Restless leg syndrome (RLS) is a chronic condition characterized by uncomfortable sensations while lying down and a strong urge to move the legs. Leg movement relieves the unpleasant sensations temporarily, often resulting in poor quality sleep. RLS is common, affecting up to one in 10 people in the U.S..

Symptoms primarily include an uncontrollable urge to move the legs and sometimes the arms while at rest. The sensations experienced can be described in a variety of ways, but are mainly uncomfortable.

Treatment options vary depending on the severity of your RLS and will likely continue for the rest of your life. Certain lifestyle adjustments, medications, and supplements may help to alleviate symptoms.

Rarity: Common

Top Symptoms: daytime sleepiness, trouble sleeping, tingling lower leg, restless legs, difficulty falling asleep

Urgency: Primary care doctor

Overactive thyroid

The thyroid is a butterfly-shaped gland in the neck, just above your collarbone. It is one of your endocrine glands, which make hormones. Thyroid glands control how fast one burns calories and how fast the heart beats. If the thyroid is too active, it makes more thyroid hormones than the body needs. This is called hyperthyroidism.

Rarity: Uncommon

Top Symptoms: fatigue, anxiety, depressed mood, irritability, trouble sleeping

Urgency: Primary care doctor

Premenstrual dysphoric disorder

Premenstrual dysphoric disorder (PMDD) describes a set of severe, debilitating symptoms that appear seven to ten days before a woman's menstrual period begins.

It may be caused by an abnormal reaction to the natural female hormone changes, creating a deficiency in the mood-regulating brain chemical serotonin.

Risk factors include a personal or family history of PMDD, postpartum depression, and/or general depression, as well as cigarette smoking.

Physical symptoms include headaches, abdominal pain and bloating, back pain, and breast tenderness. Psychological symptoms include severe depression, anxiety, and irritability.

Because symptoms tend to get worse over time, medical help should be sought so that quality of life can be improved.

If symptoms persist for a year or more, a diagnosis of PMDD may be made.

Treatment includes improving the diet, adding vitamin and mineral supplements, and getting regular exercise.

Birth control pills to regulate the menstrual cycle may be prescribed, along with anti-inflammatory medicines such as ibuprofen. Antidepressants in the selective serotonin reuptake inhibitor class (SSRI) are helpful in some cases.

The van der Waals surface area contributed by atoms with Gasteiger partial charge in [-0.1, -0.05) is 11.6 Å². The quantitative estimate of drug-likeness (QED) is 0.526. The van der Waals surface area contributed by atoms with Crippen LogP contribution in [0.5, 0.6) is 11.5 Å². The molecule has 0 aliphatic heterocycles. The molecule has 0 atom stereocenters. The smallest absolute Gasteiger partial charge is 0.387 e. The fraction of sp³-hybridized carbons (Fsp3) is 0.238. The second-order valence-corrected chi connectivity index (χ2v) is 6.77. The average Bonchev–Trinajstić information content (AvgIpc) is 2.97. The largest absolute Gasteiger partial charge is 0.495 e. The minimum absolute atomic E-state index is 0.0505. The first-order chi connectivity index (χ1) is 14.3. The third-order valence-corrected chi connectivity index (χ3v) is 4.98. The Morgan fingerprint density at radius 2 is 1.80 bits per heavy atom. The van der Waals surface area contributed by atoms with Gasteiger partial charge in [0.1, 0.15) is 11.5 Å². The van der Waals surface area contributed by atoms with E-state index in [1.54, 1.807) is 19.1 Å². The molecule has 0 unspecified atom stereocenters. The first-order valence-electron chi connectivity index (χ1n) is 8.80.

Rarity: Common

Top Symptoms: fatigue, stomach bloating, anxiety, depressed mood, abdominal cramps (stomach cramps)

Symptoms that always occur with premenstrual dysphoric disorder: impaired social or occupational functioning, symptoms of depression, anxiety and emotional lability

Symptoms that never occur with premenstrual dysphoric disorder: constant sadness, disapearance of periods for over a year

Urgency: Primary care doctor

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Mild bipolar disorder i

Bipolar disorder is a common, lifelong mental health condition of variable severity that can run in families, characterized by episodes depression and mania that last for weeks or months. Symptoms often start in adolescence or young adulthood.

Mania is a state of elevated or irritable mood, with changes in behavior, such as decreased need for sleep, increased goal-directed and risky activities, and increased talkativeness. Depressive episodes in bipolar disorder are like major depression, characterized by low mood, loss of pleasure, and low energy. Mood episodes are separated by periods of remission with stable mood and minimal difficulties with daily function.

Treatment for bipolar disorder varies from person to person, depending on symptoms and other individual factors. It often consists of medications such as mood stabilizers and antipsychotics that help reduce extreme symptoms. Hospitalization may be recommended in acute episodes. Psychotherapy can also be helpful.

Rarity: Rare

Top Symptoms: fatigue, irritability, depressed mood, difficulty concentrating, trouble sleeping

Symptoms that always occur with mild bipolar disorder i: periods of feeling very energetic and needing little sleep